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Opioid epidemic: Eastern United States most affected



More specifically, the study, published in the journal JAMA Network Open, found that the mortality rate from synthetic opioids in 28 states was more than doubled every two years from 1999 to 2016. The District of Columbia saw the greatest increase in its

Synthetic opioids are human drugs such as fentanyl, as opposed to semi-synthetic opioids such as hydrocodone and oxycodone, or natural opioids such as codeine and morphine

Fentanyl is up to 50 times more powerful than heroin, and just ¼ of a milligram can be deadly. For comparison, a standard low-dose aspirin is 81 mg. If you were to cut that tablet into 324 pieces, one of those pieces would be ¼ milligram

"One thing I would like to highlight is that, despite the large differences in deaths across states, there is no evidence to suggest that there's differences in use, "Kiang said. "What we think is happening is that heroin just continues to get more and more potent in the eastern United States, while heroin [in] has traditionally been this heroin. synthetic opioids. "

 Fentanyl is the deadliest drug in America, CDC confirms

opioids were responsible for shaving 0.36 years off the Americans' life expectancy in 2016, the study says.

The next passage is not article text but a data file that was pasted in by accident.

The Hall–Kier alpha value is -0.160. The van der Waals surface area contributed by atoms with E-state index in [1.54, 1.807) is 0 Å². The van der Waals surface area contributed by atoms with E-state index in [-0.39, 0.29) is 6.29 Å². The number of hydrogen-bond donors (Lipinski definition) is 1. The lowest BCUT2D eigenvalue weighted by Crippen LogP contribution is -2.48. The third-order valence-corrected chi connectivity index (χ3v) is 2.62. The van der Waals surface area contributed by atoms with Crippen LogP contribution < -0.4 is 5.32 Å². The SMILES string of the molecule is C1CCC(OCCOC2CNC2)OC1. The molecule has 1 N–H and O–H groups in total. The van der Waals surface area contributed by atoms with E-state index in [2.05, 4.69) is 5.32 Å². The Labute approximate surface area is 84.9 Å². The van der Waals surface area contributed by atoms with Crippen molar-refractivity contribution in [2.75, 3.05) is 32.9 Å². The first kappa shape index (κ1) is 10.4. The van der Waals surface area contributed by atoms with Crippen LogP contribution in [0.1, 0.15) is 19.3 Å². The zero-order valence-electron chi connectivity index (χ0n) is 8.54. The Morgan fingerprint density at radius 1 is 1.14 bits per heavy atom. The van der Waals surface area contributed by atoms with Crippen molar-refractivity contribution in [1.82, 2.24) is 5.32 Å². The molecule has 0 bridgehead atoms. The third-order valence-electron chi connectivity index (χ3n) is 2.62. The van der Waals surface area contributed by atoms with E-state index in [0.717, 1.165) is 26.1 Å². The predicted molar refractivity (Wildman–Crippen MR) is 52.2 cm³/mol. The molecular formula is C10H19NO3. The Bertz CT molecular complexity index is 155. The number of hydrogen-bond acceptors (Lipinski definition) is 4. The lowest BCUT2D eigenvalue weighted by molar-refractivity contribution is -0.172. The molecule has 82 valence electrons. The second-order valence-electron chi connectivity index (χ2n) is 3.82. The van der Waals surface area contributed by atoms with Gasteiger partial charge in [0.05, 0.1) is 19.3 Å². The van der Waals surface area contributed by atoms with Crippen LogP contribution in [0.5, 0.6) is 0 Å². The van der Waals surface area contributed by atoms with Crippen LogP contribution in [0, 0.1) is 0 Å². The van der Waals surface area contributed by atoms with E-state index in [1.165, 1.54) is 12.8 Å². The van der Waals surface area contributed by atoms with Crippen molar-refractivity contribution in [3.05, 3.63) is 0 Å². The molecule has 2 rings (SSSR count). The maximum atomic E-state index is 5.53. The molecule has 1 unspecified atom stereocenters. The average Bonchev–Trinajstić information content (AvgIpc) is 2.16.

New Hampshire and West Virginia saw the biggest drop in life expectancy, of more than a year, due to opioid deaths. Montana and Oregon were the only states to see a decline in opioid deaths from 1999 to 2016.

According to the report, "emerging research … suggests that the opioid epidemic has evolved as a series of 3 intertwined but distinct epidemics,

  • 1990-2010: Prescription painkillers
  • 2010-present: Heroin
  • 2013-present: Synthetic opioids
  • Ciang and his colleagues identified 351,630 opioid-related deaths from 1999 to 2016. Over that 18-year period, deaths from opioids increased by 455%. Men, on average, died at age 39.8, women at age 43.5

    Kiang said that if anything, the number of opioid deaths is probably underreported because synthetic opioids require additional testing by a medical examiner. He hopes that testing for synthetic opioids will become standard whenever the cause of someone's death is classified as overdose

    Dr. Andrew Kolodny, co-director of the Opioid Policy Research Collaborative at Brandeis University, said: "To talk about solutions, you have to frame the problem the right way." "It is a problem of opioid addiction," he said, adding that he was not a surgeon of the epidemic, but as an addiction epidemic

    "Preventing opioid addiction is necessary for the long term, so that this crisis ultimately comes to an end. means much more cautious prescribing. "

    Kiang agrees that there are multiple factors at work. "We need to make treatment at least as affordable, affordable and affordable as heroin," he said. "It would not be harder to get help than it is to get heroin."

    CNN's Nadia Kounang has contributed to this report


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